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Apple 4S nearly catches up to Android, perhaps

Apple 4S nearly catches up to Android, perhaps
by Paul McLellan on 01-19-2012 at 4:00 am

 Apple’s iPhone did well in Q4 according to Neilsen who polled recent buyers of smartphones. Of people who had purchased a smartphone in the previous 3 months (roughly Q4) 44.5% chose an iPhone (up from 25.1% in October, roughly Q3). But Android retained the lead with a 46.9% share, down from 61.6% in October. How many phones are we talking about? Apple is expected to announce in its earnings call that it sold over 30M iPhones last quarter. Happy Holidays lots of people.

To be honest, I think these numbers are a lot less significant than they sound. The latest iPhone, the 4S, went on sale on October 14th. Everyone knew it was coming and so most people who wanted a new iPhone waited until then. So Q3 numbers for Apple were temporarily depressed and Q4 numbers were temporarily boosted. If we guess that half the difference is this one-off kick (and I have no idea if it is) then iPhone is really 35% and Android is really perhaps 60% leaving everyone else with crumbs (Blackberry, Nokia+WP7).

As long as Apple continues to post numbers in this sort of range, and doesn’t retreat to, say, 20% market share then it wins. It has enough of a base that people will want to write apps for it (you make more money on an iPhone app than an Android app) and Apple will take almost all the profit out of the smart phone hardware market (or even the whole cell-phone hardware market since the non-smart-phones (stupid-phones?) don’t make much profit especially at the low-end).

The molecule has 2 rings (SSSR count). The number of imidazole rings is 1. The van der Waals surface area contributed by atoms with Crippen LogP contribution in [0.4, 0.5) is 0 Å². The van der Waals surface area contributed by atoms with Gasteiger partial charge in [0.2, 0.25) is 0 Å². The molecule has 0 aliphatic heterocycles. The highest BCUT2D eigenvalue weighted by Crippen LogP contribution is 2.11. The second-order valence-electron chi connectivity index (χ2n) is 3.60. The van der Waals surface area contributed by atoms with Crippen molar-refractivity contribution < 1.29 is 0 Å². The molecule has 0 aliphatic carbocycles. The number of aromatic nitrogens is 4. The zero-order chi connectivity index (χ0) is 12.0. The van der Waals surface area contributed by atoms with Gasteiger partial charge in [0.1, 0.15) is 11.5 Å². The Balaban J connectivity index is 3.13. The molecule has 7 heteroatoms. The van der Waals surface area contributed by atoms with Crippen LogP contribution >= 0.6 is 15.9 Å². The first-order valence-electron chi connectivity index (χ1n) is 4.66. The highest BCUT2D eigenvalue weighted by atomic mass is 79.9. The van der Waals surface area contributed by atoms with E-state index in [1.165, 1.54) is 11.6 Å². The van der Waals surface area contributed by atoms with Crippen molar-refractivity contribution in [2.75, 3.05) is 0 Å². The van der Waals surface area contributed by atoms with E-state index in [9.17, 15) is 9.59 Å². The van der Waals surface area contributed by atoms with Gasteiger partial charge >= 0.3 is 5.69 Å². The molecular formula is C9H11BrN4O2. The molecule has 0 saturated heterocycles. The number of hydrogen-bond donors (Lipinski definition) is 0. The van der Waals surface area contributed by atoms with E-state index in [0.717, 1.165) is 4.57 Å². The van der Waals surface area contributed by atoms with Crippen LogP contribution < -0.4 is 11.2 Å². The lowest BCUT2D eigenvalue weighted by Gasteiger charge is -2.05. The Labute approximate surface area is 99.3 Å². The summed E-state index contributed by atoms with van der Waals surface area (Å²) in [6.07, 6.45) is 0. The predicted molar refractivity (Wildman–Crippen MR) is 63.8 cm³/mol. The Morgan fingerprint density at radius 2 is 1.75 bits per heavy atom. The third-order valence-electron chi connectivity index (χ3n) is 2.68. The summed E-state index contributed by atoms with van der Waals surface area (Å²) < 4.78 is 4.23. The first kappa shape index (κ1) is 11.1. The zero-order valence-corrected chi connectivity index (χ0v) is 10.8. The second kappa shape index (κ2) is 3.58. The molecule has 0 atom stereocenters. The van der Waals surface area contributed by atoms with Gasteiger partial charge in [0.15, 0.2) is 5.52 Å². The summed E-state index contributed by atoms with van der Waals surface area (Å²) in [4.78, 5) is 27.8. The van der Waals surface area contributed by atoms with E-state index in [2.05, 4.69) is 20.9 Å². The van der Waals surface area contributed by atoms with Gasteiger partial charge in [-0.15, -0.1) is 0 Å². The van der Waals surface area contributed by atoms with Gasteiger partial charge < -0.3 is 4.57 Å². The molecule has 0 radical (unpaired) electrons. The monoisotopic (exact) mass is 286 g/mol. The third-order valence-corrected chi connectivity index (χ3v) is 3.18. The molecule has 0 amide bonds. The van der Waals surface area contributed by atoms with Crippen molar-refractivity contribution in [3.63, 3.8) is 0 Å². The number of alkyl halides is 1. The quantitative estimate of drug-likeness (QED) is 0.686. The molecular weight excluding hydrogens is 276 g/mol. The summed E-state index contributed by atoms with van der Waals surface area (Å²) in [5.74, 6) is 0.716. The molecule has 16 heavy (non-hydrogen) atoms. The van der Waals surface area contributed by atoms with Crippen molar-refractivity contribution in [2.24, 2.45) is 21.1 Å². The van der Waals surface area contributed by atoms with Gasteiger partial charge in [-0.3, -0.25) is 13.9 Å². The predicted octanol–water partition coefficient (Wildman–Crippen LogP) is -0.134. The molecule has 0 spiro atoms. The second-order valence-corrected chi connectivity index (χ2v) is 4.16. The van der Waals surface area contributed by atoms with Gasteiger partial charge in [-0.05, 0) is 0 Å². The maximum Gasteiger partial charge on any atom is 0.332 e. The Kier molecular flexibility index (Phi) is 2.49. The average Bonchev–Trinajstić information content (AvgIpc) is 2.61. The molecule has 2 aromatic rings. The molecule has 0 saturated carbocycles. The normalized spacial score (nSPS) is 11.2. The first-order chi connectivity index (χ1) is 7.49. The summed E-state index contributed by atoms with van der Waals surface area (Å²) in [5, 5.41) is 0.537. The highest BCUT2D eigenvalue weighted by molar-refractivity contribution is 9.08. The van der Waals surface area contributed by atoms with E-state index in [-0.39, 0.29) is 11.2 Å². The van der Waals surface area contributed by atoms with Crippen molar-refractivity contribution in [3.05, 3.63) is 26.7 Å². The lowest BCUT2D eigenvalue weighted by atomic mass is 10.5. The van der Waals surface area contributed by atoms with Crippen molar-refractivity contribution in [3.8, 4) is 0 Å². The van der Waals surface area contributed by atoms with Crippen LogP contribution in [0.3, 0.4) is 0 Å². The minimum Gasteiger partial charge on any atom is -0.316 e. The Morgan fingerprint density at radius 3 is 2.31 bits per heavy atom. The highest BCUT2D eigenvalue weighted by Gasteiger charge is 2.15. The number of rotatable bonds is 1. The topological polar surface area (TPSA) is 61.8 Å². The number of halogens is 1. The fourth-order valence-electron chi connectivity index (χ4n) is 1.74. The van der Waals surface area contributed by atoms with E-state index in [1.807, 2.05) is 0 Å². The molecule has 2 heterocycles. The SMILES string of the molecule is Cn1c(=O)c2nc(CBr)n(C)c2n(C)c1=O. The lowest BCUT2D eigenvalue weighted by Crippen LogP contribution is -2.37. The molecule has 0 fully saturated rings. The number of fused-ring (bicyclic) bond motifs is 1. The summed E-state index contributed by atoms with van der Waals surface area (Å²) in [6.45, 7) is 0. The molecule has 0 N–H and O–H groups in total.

Android hardware manufacturers like HTC simply do not have the high margins that Apple has, they have the margins of a typical PC manufacturer of a few percent. It will be interesting to see if Motorola, soon to be part of Google, can get any sort of price premium or even if Google wants to go that route, as opposed to flooding the world with as many Android phones as it can. It is not clear to me that buying Motorola, pretty much giving away the phones, and making it back on search (versus trying to build it into a profitable business in its own right) would be a good idea. Yes, Google makes most of its money on search, but that’s no reason not to try to make money elsewhere.

There was some noise at CES about handsets, mostly around the (I believe very serious) entry of Intel into the cell-phone SoC market rather than the handsets themselves. But CES is not the big show for cell-phones, that would be the Mobile World Congress at the end of February in Barcelona (used to be called GSM Congress back when it used to be in Cannes). So it will be interesting to see if there are significant announcements there.

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